you get a very different graph if you capitalize God, Jesus, and Allah:

    • Richard Nikoley on December 17, 2010 at 18:00

      Just religion.

      Very interesting.

    • Victoria on January 5, 2011 at 08:36

      religion and science

      Thanks to

      Saw it, had to come back and find this post on your blog…

    • Richard Nikoley on December 17, 2010 at 17:48

      Excellent on the former.

  2. Nigel Kinbrum on December 17, 2010 at 18:16

    Low carbohydrate diet vs low fat diet.

    • Richard Nikoley on December 17, 2010 at 18:23

      You gotta do a wide date range and then narrow it to take out the fluff. Here, Nigel, same thing 1980 to 2008:

      I do like that dive in low fat over the last couple of years.

    • Richard Nikoley on December 17, 2010 at 18:24

      Take out ‘diet’ from both:

  3. Jim Stone on December 17, 2010 at 18:19

    low fat vs tooth decay:

    • Richard Nikoley on December 17, 2010 at 18:26

      Now you’re thinking, Jim. non-obvious associations.

      I don’t know about you guise, but this is a toy

  4. Steve Parker, M.D. on December 17, 2010 at 19:15

    Not an association study; just “paleolithic diet.”

    I’m skeptical about the database. Perhaps the recent books aren’t indexed yet.


    • Juan on December 19, 2010 at 07:40

      Good point, Steve. There are copyright issues involved with anything newer unless they have permission from the copyright owner. As you may know, before a book can become public domain, the copyright owner –usually the author– has to be dead for 70 years. Google Books does not always include entire books; sometimes it’s just snippets of the volume or a virtual index card, and they can thus present a book and not infringe copyright laws.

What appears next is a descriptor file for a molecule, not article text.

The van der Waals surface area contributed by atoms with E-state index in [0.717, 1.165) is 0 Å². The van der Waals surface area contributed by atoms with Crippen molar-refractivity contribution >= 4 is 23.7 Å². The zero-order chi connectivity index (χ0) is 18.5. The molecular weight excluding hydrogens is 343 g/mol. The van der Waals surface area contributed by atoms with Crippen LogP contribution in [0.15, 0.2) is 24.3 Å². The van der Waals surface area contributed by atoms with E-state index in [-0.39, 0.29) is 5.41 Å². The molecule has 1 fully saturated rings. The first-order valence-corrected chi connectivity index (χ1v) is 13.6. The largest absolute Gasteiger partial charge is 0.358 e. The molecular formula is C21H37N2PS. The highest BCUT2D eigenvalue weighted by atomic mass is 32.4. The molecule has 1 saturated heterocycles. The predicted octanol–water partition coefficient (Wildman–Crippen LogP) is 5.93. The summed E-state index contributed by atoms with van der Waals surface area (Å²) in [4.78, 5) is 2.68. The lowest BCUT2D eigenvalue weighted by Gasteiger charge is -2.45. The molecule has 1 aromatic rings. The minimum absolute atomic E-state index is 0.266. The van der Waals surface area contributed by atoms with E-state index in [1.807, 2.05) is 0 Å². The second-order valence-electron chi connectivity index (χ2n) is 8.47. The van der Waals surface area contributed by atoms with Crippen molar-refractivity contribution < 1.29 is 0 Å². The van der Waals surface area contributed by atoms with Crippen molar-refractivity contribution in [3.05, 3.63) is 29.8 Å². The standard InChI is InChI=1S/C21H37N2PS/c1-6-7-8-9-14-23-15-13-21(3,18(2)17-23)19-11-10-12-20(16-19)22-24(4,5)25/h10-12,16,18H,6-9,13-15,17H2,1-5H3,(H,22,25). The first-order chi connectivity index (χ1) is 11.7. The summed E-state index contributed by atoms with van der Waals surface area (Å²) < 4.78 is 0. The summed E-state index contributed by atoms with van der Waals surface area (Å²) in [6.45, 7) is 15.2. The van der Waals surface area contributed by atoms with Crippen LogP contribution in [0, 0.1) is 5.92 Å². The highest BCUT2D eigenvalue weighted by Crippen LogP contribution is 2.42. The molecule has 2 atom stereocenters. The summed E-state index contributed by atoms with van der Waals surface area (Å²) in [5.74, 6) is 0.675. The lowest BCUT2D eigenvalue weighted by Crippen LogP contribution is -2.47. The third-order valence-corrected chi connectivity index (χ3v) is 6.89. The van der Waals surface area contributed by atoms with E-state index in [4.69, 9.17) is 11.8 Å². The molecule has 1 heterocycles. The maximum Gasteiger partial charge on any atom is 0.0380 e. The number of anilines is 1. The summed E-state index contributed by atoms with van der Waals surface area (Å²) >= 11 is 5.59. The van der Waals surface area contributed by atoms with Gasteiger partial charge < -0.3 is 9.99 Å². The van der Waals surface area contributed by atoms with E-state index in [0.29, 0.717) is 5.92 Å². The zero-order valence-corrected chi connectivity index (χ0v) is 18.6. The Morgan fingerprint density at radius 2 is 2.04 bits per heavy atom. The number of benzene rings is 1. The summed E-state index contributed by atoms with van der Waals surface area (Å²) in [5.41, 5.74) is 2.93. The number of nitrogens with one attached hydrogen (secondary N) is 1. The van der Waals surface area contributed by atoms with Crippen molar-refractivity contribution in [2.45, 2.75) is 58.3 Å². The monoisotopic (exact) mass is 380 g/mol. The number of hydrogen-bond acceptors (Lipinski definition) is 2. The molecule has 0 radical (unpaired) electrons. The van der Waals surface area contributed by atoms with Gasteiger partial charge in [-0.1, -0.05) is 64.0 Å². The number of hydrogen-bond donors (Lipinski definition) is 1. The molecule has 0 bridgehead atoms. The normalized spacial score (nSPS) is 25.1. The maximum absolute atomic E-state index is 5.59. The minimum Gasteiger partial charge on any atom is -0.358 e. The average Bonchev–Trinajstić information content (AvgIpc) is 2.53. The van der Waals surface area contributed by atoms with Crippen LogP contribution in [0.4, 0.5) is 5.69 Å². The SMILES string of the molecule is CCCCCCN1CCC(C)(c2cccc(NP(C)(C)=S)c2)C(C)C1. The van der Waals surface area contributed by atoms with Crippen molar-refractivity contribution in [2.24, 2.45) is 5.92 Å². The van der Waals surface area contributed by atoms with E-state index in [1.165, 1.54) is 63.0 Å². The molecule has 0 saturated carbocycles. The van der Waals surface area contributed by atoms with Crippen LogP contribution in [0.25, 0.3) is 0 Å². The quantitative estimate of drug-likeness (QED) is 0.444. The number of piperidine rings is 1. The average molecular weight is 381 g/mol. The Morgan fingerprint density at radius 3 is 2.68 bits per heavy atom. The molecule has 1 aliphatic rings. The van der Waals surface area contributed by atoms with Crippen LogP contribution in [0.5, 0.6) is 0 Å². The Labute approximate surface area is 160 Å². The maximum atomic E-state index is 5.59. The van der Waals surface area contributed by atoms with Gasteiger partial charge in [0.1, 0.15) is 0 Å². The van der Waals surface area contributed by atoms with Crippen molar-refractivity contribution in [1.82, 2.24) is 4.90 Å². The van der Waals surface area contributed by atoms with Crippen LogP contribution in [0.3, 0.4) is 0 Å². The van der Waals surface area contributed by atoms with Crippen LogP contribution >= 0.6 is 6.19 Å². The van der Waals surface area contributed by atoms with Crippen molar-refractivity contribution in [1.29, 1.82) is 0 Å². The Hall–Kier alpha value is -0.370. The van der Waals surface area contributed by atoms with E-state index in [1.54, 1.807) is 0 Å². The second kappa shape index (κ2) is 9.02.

5. Aaron Blaisdell on December 17, 2010 at 21:54
  6. Eegah! on December 17, 2010 at 23:28

    Four of humanity’s favourite ‘pastimes’, during the 20th Century.

  7. PK on December 17, 2010 at 23:41

    Looks like we got a lot more interested in chicken than beef around the low-fat craze.

  8. julianne on December 18, 2010 at 00:05

    Vitamin C, Vitamin D, Vitamin E

    Then pick an early year to look at and see what has been writen about each – fascinating eg vit c,cdr:1,cd_min:1938,cd_max:1942&lr=lang_en
    Life article
    “How to hold on to youth and retard old age” …

  9. jonas on December 18, 2010 at 00:32
  10. Mike Palmer on December 18, 2010 at 01:37

    Obesity and microwaves:

  11. julianne on December 17, 2010 at 16:13

    This is fun – thanks for pointing it out.

    Just did hyperactivity and ADHD, then Vitamin D and codliver oil

    • Richard Nikoley on December 17, 2010 at 16:16

      Put up links if they’re interesting, ie, not a mash of incomprehensible graphs.

  12. eco on December 19, 2010 at 02:54

    Will be even better if you put actual obesity statistics superimposed over the mentions of “saturated fat” and “whole grains”… 😉

  13. Brian T on December 22, 2010 at 12:50

    skin cancer, flu